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New, old traditions for holidays in Grayslake

Charlie Lemke, 6, of Grayslake looks at a Giving Tree made by the Exchange Club of Grayslake at the Grayslake Heritage Center & Museum on Nov. 23 during Grayslake’s Tree Lighting Festivities in downtown Grayslake.
Charlie Lemke, 6, of Grayslake looks at a Giving Tree made by the Exchange Club of Grayslake at the Grayslake Heritage Center & Museum on Nov. 23 during Grayslake’s Tree Lighting Festivities in downtown Grayslake.

GRAYSLAKE – Snow covers the ground in a thick, white cotton blanket. It dusts tall pine trees and accents the lights already twinkling from the eaves of houses. A small group of people brave the mirror-like pond, some gliding across it with grace, others less so.

The Dickensian scene that unfolds in the window display of Grayslake’s This Old Book is an ode to ghosts of winters past. The scene appears every year at the used bookstore, a much-loved staple along downtown’s Center Street, since it opened in 2002.

This year, however, it is not the only store with holiday window displays.

The newly formed Grayslake Downtown Small Business Group has launched its inaugural window-decorating contest, encouraging visitors to cast votes either in person at participating stores’ ballot boxes, at the Grayslake Heritage Center, or via the “Holiday Window Competition Downtown Grayslake” Facebook page. Sixteen stores are participating.

“The downtown has such a new, lively group that’s opened new places, and I’ve seen this huge difference in the way we work with one another,” said Janet Elliott, This Old Book owner and Grayslake Downtown Small Business Group member. “It’s a lot more of a community than it used to be.”

Families exclaimed over the decorations, some pausing to duck into participating stores to enjoy complimentary cookies or hot cocoa during festivities Nov. 23. The feedback on the competition’s Facebook page has been nothing but positive.

“They all look so great,” Susan Wesenberg Young commented. “How will I ever pick one?!?!”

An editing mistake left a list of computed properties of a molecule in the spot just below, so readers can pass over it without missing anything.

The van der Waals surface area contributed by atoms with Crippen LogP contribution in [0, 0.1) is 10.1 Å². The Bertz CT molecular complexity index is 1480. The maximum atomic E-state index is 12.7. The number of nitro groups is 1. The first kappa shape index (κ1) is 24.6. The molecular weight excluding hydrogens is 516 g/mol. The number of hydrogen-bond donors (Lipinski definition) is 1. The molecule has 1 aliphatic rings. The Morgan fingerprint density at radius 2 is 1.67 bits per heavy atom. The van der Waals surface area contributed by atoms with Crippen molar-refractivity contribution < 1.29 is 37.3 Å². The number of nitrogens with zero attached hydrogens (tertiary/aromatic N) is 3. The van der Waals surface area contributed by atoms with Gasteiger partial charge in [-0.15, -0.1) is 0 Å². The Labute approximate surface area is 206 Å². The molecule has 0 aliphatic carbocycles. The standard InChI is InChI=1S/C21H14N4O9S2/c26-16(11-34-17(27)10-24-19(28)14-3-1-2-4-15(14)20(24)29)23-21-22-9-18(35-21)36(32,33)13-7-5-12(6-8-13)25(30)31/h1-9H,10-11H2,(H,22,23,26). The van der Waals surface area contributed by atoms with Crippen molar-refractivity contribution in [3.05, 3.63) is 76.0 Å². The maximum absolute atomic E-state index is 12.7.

Jan Paha wrote, “Love them all, but I already know who I will online vote for.”

The competition’s post featuring photos of all participating stores’ window displays has been shared more than 70 times since Nov. 23.

Elliott said the feedback and level of participation by these small businesses has been a refreshing change.

“I’ve dealt with the old-timers for a long time,” she said, “and it’s just nice – all of the new businesses that are just really wanting to work with one another.”

Voting will remain open for the window displays until noon Dec. 12. The winner will receive a plaque to display in their window and bragging rights as the first winner.

The competition’s launch coincided with Grayslake’s annual tree-lighting festivities, and families filed in and out of the Grayslake Heritage Center and Museum, which this year celebrated the return of its Giving Trees – Christmas trees decorated by local nonprofit organizations.

Record-breaking rainfall last summer caused major flooding in the center’s basement and temporarily decommissioned its elevator, forcing the center to trade in the Giving Trees for Giving Wreaths, which graced its first-floor windows.

Although fewer organizations participated this year, museum president Charlotte Renahan is pleased to bring the tradition back for the public and said, to her eye, participating organizations have stepped up their decorating game.

“I think the quality might have gone up on some of them,” she said in between greeting guests as they entered the center. “The creativity is [wonderful].”

Seven organizations participated in the Giving Trees this year: the Grayslake Greenery Garden Club, the Exchange Club of Grayslake, Mother’s Trust Foundation, the Grayslake Arts Alliance, St. Gilbert’s Catholic School, the Village of Grayslake Pageant and Foundation 46.

Visitors could purchase a ticket for $1 and cast their vote for their favorite tree. The museum will split the voting proceeds with the winning organization.

Mother’s Trust Foundation decorated its tree with notes of gratitude from people whose lives they’ve impacted.

“Thank you for your generous donation so that my son Joaquin could enjoy eight weeks just being a child,” one note read. “He does not get invited to friends due to his autism. At Camp Chi he was able to have sleepovers and make friends. We are in touch with them still.”

Another read, “Thank you. The bus pass was really helpful to me. Since having it, I was able to get to and from appointments, go to the library to get books for my kids, overall become more mobile. For a mother of three just struggling, this was something that made my month a little easier.”

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